13th Workshop on Logic, Language, Information and Computation

July 18th to 21st, 2006

Center for the Study of Language and Information (CSLI), Stanford, California, USA

Scientific Sponsorship
Interest Group in Pure and Applied Logics (IGPL)
European Association for Logic, Language and Information (FoLLI)
Association for Symbolic Logic (ASL)
European Association for Theoretical Computer Science (EATCS)
Sociedade Brasileira de Computação (SBC)
Sociedade Brasileira de Lógica (SBL)

The Tinker Foundation
The Office of the Provost, Stanford University
CSLI, Stanford University
Department of Philosophy, Stanford University
Dept of Mathematics, Stanford University
Symbolic Systems Program, Stanford University

Center for Latin American Studies, Stanford University
Department of Philosophy, Stanford University
CSLI, Stanford University

Title and Abstracts of Tutorial Lectures

New insights into Probabilistically Checkable Proofs (PCPs)
by Eli Ben-Sasson (Comput Sci Dept, Technion Inst of Technology, Israel)

We revisit the celebrated PCP Theorem in light of recent simplifications to its proof and discuss new applications to error correcting codes and sub-linear time proof verification.

Reminder: The celebrated PCP Theorem was proved in the early 1990's [Arora,Safra;Arora,Lund,Motwani,Sudan,Szegedy]. Informally speaking, it says there is a format of writing proofs and a probabilistic method of verifying their correctness. In this method the verifier needs to read only a constant number of random bits from the proof (independent of the proof length) to test its validity. Good proofs of true statements are accepted with probability one, whereas any purported "proof" of a false statement is rejected with probability of at least one third.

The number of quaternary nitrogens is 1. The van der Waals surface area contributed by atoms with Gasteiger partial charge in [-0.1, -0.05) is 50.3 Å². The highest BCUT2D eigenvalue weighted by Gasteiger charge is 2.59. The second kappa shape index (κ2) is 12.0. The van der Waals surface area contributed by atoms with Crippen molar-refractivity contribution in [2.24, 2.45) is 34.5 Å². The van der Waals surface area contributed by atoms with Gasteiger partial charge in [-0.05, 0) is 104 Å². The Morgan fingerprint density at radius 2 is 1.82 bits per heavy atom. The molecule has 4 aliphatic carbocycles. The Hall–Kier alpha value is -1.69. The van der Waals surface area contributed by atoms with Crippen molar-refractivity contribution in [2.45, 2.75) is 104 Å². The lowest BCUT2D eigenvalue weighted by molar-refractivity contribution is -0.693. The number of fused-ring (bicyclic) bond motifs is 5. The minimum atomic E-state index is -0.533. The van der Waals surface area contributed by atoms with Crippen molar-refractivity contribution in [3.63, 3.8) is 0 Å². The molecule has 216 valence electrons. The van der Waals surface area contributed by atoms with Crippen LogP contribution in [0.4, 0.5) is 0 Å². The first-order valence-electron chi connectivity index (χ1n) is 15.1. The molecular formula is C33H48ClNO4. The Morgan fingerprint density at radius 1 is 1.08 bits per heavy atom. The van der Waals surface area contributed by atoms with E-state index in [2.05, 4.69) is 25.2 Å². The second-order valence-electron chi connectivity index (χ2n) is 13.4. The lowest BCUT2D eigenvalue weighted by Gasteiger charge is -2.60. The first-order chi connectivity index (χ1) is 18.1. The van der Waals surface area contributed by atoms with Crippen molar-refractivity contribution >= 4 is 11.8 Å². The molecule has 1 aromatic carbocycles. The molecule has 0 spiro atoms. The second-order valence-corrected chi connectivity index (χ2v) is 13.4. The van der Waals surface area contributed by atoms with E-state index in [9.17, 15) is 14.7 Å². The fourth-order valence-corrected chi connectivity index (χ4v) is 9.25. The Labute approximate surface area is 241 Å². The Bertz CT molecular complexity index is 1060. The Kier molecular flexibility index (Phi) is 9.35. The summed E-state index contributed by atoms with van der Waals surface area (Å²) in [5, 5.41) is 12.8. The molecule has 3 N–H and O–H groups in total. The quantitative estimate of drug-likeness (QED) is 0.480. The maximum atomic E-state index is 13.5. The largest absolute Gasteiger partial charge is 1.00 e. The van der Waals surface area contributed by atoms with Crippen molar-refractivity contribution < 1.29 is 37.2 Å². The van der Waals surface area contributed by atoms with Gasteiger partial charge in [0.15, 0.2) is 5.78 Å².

Operational theories of sets
by Solomon Feferman (Depts of Mathematics and Philosophy, Stanford University, USA)

In a kind of extension of von Neumann's axiomatization (VN) of set theory with functions at the level of classes, the language of set theory is here augmented by variables for operations in an untyped partial combinatory algebra over sets. Like the earlier approach, this language lends itself to a more natural formulation of standard set-theoretical axioms, such as those of Replacement and Choice as well as the usual closure conditions on sets. But the present formalism also has the advantage of much greater freedom than the VN approach since it permits the representation of higher order closure conditions. In particular, operational set theory is applied to obtain unified formulations of various "small" large cardinal axioms (i.e., those consistent with V=L), such as Mahlo, weakly compact, etc., in terms that are abstractly the same whether in usual set theory with the power-set operation or admissible set theory without it. The latter replaces analogue formulations in terms of recursive functions on admissible sets and schematic reflection principles.

Behavioral Computation Theory: Tutorial
by Yuri Gurevich (Microsoft Research, USA)